The ins and outs of a European referendum
What happens if there’s another Coalition - and what about Scottish independence?
Andrew Grice has been Political Editor of The Independent since 1998. He was previously Political Editor of The Sunday Times, where he worked for 10 years, and he has been a Westminster-based journalist since 1982. His column, Inside Politics, appears in The Independent each Saturday.
Wednesday 23 January 2013
Q What happens if the European Union backs away from the negotiations on a new treaty to entrench reforms to the eurozone?
A Although EU leaders cooled on the idea of negotiating a new treaty last month, David Cameron believes there will be one eventually. His “strong preference” is to “enact these changes for the entire EU, not just for Britain”. But if there is no appetite for a new treaty, he would still table Britain’s demands for a “new settlement” and force its EU partners to the negotiating table.
Q What happens if Mr Cameron is not happy with the new deal he secures for the UK?
A The €64,000 question. The Prime Minister said he is “optimistic” about winning a good enough new deal for Britain, so he could recommend staying in the EU in the referendum. Hardline Tory Eurosceptics think he is unlikely to secure such a settlement. They expect to vote No in the referendum, and want to hear Mr Cameron say he is prepared to do so. In practice, he might have to contemplate recommending a No vote if other EU leaders called his bluff. But he does not want to say so – yet—as such an open threat to leave the EU would further alienate the other leaders.
Q What if the Conservatives fail to win an overall majority at the 2015 election and form another coalition with the Liberal Democrats?
A Mr Cameron said a referendum will happen by the end of 2017 “if I am Prime Minister”, But life would not be that simple. The Liberal Democrats oppose an in/out referendum now and it is difficult to imagine them changing their mind. They could join forces with Labour and vote down the legislation needed to call a referendum, or even pull out of such a coalition.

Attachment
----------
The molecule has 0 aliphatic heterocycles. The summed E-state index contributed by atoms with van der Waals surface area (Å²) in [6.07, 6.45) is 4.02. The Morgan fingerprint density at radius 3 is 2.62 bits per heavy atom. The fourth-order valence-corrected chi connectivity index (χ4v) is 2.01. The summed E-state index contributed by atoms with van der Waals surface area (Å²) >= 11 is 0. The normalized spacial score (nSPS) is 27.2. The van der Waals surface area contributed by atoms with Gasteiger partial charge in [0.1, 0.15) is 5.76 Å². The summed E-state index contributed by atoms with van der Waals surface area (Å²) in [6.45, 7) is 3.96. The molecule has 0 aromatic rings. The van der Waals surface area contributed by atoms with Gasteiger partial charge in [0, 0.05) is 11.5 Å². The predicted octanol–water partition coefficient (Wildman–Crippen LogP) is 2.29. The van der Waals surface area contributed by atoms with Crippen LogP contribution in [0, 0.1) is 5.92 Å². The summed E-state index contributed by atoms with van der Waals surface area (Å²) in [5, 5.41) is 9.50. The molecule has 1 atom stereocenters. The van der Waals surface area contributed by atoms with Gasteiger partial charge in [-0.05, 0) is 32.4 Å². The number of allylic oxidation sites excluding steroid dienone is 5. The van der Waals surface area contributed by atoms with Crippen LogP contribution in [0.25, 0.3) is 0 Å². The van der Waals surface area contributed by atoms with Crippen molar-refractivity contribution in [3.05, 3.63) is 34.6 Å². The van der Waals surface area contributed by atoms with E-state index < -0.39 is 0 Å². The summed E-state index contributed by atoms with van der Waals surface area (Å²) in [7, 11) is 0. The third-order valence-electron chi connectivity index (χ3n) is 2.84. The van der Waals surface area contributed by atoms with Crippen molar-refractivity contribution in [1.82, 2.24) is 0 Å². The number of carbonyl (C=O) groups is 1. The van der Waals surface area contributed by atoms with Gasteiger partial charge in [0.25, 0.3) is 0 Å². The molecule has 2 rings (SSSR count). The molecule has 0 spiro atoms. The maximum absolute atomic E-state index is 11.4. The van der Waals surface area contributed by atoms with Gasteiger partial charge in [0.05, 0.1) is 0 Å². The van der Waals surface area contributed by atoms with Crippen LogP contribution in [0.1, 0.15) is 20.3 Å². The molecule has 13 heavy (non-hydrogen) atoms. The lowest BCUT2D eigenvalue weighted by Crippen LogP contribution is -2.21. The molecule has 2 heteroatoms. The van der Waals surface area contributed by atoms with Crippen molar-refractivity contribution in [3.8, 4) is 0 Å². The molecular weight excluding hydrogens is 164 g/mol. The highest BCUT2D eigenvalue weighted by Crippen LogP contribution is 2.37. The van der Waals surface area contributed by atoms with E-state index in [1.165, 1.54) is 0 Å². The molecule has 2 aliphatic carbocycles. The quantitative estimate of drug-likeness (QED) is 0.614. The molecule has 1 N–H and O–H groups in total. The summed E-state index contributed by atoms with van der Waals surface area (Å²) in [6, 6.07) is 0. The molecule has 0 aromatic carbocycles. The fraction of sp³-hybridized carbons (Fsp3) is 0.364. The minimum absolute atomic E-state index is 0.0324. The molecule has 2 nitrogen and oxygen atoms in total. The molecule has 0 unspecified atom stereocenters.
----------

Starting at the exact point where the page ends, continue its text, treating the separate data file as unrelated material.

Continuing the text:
Q Could Britain really persuade the rest of the EU to exempt it from the “ever closer union” envisaged by the bloc’s founding fathers in 1957?
A Conservative Eurosceptics are delighted that Mr Cameron is aiming so high. Such a win would formalise a two-tier EU. But other EU members are highly unlikely to give Britain such special treatment, or demolish one of the Union’s tablets of stone.
Q What powers might be returned from the EU to Britain?
A Mr Cameron did not issue a shopping list today but gave some clues, citing social affairs, the environment and crime. He stressed the importance of the Foreign Office’s root-and-branch review of which functions should be carried out by Brussels and London, due to be completed next year. EU diplomats suggest the UK might be allowed a symbolic victory on the EU’s working time directive, but rule out an opt-out from the entire Social Chapter, which other nations see as integral to the single market. There is strong opposition in Paris and Berlin to an “à la carte” Europe and Britain being allowed to “cherry-pick” which bits it wants.
Q How will the proposed Europe referendum affect Scotland?
A Alex Salmond the SNP First Minister, is already arguing that the best way Scotland, which is predominantly pro-European, can be sure of remaining in the EU is to vote to leave the UK in the referendum on Scottish independence in the autumn of 2014. Mr Cameron’s negotiations with the EU will begin on the assumption that the UK does not split.
But if Scotland voted to break away, the Europe referendum would only involve England, Wales and Northern Ireland. If Scotland voted No to independence, Mr Salmond could claim that Scotland could be forced to leave the EU against the wishes of its people. If Scotland voted Yes to independence, automatic membership of the EU would be unlikely if there were question marks over the UK staying in. A possible constitutional nightmare.
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